Entering the 2012 NHL playoffs, the Nashville Predators were considered one of the favorites to contend for the Stanley Cup.
With Vezina nominee Pekka Rinne in goal, a blueline anchored by all-stars Shea Weber and Ryan Suter and an offense bolstered by late-season additions Alexander Radulov and Andrei Kostitsyn, the Predators finished fourth overall in the Western Conference and rolled to a five-game, first round series victory over the veteran-laden Detroit Red Wings.
But against the Phoenix Coyotes, the Predators foundered and were eliminated from the second round in only five games.
The biggest reason the Predators faltered was Coyotes goaltender Mike Smith limited them to only nine goals in the series, six of which came in the first two games.
It was clear Smith had gotten inside the heads of the Predators, especially in Game 4 when they missed several wide-open nets.
The Predators got away from their usually disciplined defensive game, largely due to what David Climer of The Tennessean described as the “tough, relentless hockey” of the Coyotes.
Radulov and Kostitsyn also created a distraction by skipping curfew following Game 2. As per team rules, the two were suspended for Game 3.
While that was undoubtedly a problem, it would be unfair to blame the Predators demise on those two, especially considering the team won Game 3 without them.
Radulov and Kostitsyn make convenient scapegoats for unhappy Nashville fans, but if they’re considered the main reasons for the Predators’ early exit, this club wasn’t the tight unit we’d been led to believe it was.
As the Predators disperse for the off-season, team management faces some major roster decisions.
Eight players – forwards Kostitsyn, Paul Gaustad, Jordin Tootoo, Brandon Yip and Brian McGrattan, along with defensemen Ryan Suter, Hal Gill and Francis Bouillon – are eligible for unrestricted free agency.
Seven others – goaltender Anders Lindback, defensemen Shea Weber and Jack Hillen and forwards Radulov, Sergei Kostitsyn and Colin Wilson – will become restricted free agents.
As ESPN.com’s Pierre LeBrun observed, the biggest concern is the futures of Weber and Suter, who understandably declined to discuss their plans immediately following Monday’s loss to the Coyotes.
Predators GM David Poile has more than $32.2 million committed to 12 players for next season. Assuming the cap ceiling remains around $64 million next season, he’d have plenty of space to re-sign Weber and Suter as well as retain other key players or replace those who depart via free agency.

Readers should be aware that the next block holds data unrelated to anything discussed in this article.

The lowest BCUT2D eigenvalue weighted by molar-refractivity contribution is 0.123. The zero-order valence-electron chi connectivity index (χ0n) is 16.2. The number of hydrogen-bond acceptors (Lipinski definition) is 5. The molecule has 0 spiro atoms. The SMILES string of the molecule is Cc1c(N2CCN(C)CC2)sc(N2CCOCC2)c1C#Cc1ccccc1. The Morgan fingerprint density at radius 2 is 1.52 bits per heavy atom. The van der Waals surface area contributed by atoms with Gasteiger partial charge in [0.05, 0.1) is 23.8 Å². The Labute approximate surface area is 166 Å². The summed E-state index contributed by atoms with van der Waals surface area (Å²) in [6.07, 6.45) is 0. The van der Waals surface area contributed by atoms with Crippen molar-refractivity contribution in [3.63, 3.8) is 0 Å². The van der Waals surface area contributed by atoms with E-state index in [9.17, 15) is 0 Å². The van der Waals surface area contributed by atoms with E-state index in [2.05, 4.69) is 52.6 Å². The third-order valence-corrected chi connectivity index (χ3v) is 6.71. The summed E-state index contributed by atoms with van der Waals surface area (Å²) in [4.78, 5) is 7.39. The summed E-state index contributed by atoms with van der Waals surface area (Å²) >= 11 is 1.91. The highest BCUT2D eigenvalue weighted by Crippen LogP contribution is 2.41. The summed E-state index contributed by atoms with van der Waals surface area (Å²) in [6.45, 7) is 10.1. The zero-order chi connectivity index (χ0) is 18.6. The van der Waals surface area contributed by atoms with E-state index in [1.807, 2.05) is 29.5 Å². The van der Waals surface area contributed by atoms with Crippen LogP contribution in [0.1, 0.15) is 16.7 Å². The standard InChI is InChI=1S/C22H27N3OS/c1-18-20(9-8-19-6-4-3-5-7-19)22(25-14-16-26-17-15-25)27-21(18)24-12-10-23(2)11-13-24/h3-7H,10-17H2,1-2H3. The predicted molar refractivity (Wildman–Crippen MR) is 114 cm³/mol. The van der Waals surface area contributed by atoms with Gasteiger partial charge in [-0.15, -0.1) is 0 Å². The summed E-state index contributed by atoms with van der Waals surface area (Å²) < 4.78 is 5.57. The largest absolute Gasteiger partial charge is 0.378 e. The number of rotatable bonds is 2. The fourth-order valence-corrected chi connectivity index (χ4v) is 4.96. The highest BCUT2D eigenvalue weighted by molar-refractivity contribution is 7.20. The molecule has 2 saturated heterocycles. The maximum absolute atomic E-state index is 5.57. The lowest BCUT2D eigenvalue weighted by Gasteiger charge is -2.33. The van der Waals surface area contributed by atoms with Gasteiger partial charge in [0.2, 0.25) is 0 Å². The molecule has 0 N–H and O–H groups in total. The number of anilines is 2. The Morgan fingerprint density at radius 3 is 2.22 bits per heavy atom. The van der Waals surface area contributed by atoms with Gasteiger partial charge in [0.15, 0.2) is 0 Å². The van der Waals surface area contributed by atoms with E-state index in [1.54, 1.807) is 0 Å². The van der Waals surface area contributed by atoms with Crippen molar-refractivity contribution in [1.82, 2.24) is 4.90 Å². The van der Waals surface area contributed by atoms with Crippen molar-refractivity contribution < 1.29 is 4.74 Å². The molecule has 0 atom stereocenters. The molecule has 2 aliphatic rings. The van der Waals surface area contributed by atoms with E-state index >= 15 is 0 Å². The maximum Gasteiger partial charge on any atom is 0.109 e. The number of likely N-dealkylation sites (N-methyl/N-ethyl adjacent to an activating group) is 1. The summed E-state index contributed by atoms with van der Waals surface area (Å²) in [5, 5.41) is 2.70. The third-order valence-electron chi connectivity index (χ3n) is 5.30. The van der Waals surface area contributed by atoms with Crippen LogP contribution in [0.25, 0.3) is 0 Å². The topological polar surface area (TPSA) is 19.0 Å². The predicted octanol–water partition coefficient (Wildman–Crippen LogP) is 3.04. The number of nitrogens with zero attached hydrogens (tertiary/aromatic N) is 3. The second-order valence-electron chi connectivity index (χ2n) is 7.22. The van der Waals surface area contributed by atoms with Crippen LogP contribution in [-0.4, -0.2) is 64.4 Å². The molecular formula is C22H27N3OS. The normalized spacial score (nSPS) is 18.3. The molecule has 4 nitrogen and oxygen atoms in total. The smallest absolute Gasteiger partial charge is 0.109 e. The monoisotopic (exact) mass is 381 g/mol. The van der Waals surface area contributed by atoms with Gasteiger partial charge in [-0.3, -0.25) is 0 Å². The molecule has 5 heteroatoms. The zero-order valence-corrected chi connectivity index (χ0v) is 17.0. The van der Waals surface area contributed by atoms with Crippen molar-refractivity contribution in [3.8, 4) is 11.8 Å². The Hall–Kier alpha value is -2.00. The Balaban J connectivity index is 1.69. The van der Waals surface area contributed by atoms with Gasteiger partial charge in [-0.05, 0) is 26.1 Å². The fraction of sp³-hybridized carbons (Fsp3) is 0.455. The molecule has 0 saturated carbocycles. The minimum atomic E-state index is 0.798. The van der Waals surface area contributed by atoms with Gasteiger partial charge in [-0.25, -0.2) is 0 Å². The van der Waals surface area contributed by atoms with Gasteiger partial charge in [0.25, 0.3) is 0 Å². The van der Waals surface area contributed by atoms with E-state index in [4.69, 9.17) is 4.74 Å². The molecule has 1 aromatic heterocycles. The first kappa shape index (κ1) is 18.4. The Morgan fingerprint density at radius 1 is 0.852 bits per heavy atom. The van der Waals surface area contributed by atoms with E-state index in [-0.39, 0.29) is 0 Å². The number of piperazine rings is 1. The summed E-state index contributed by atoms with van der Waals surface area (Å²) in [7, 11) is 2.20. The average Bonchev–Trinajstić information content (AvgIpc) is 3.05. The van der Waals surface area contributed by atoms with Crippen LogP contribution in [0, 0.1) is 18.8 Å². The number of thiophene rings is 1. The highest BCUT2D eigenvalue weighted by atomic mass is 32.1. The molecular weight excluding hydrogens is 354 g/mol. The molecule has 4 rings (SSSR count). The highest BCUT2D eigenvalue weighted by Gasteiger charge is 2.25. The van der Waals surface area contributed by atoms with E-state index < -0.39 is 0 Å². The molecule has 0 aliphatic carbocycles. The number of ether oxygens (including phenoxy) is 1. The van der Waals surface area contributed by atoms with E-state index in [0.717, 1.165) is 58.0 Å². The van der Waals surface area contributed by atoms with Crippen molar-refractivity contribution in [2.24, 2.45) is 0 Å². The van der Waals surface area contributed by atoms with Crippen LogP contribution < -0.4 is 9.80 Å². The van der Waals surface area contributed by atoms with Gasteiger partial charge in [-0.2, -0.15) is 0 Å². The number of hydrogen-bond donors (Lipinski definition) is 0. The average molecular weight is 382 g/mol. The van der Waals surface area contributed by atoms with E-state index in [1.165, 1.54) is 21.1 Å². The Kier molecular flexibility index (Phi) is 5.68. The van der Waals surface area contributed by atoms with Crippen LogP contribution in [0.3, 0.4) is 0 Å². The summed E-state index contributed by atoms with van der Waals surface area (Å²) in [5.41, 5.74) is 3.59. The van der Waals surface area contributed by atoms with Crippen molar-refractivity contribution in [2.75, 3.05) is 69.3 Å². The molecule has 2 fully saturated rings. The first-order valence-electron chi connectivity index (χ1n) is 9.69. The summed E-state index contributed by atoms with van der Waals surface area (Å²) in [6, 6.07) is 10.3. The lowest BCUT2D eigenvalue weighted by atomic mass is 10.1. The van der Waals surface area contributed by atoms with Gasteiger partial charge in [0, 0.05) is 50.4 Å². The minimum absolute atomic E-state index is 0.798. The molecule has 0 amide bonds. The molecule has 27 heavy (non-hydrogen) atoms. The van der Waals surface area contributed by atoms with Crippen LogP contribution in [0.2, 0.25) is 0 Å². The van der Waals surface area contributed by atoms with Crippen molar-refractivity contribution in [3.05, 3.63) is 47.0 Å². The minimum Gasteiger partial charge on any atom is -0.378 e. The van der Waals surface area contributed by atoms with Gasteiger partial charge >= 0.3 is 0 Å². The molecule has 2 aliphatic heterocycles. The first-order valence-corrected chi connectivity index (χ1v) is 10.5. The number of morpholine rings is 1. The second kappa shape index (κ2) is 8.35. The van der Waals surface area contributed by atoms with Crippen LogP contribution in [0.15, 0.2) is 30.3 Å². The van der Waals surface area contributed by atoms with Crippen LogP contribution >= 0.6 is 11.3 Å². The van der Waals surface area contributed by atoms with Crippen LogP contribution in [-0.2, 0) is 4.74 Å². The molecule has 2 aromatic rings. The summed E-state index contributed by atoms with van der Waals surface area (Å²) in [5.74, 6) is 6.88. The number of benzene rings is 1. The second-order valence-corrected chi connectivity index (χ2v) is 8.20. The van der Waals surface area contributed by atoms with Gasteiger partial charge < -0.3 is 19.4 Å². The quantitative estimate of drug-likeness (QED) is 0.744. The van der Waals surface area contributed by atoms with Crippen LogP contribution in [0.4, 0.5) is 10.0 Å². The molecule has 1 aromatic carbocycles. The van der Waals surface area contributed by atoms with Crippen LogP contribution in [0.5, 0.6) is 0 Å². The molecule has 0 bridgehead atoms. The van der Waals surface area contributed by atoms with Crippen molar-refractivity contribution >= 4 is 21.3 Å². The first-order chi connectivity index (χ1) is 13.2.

The Predators usually spend much less than the cap ceiling (this season’s payroll was a little more than $52 million), but team chairman and alternate governor Thomas Cigarran claimed Nashville would pay to retain its top players.
Money might not be the most significant factor for Weber and Suter. It could come down to whether or not they believe their best opportunity to win a championship is in Nashville.
Weber’s contentious contract negotiations last summer fuelled speculation he’d be traded this off-season if he doesn’t sign a long-term extension with the team. He’s on a one-year, arbiter-awarded contract worth $7.5 million this season and will likely seek the same amount on a multi-year deal.
Poile took Weber to arbitration last summer in part to prevent him from receiving an offer sheet from a rival club. However, he cannot employ that tactic again, raising the possibility the Predators captain will receive an expensive offer sheet.
But offer sheets have been a largely empty threat in recent years and with a new collective bargaining agreement on the horizon, it’s doubtful Weber will get one this summer.
Of greater concern is Suter, who can test the UFA market July 1, where he’d be the best defenseman available. The Red Wings are among the clubs expected to target him.
Given the controversy surrounding Radulov and Andrei Kostitsyn, neither is expected to return. Kostitsyn can walk via unrestricted free agency, as could Radulov if Poile decides not to qualify his rights.
The Predators GM could qualify Radulov and then try and trade him, which seems to be more likely than just letting him walk. The 25-year-old right winger may still return to the Kontinental League, where he spent the past four seasons.
Another player of interest is backup goalie Lindback, who many observers believe is poised to become an NHL starter, but won’t get that opportunity in Nashville. Plenty of teams are in need of a goalie and would come calling if Lindback was available.
Having fallen short of expectations this year, it’s now up to Predators ownership and management to determine if they can not only retain their best players, but find the talent necessary to build up for another shot at a Cup run next season.
Rumor Roundup appears Monday-Friday only on thehockeynews.com. Lyle Richardson has been an NHL commentator since 1998 on his website, spectorshockey.net, and is a contributing writer for Eishockey News and Kukla’s Korner.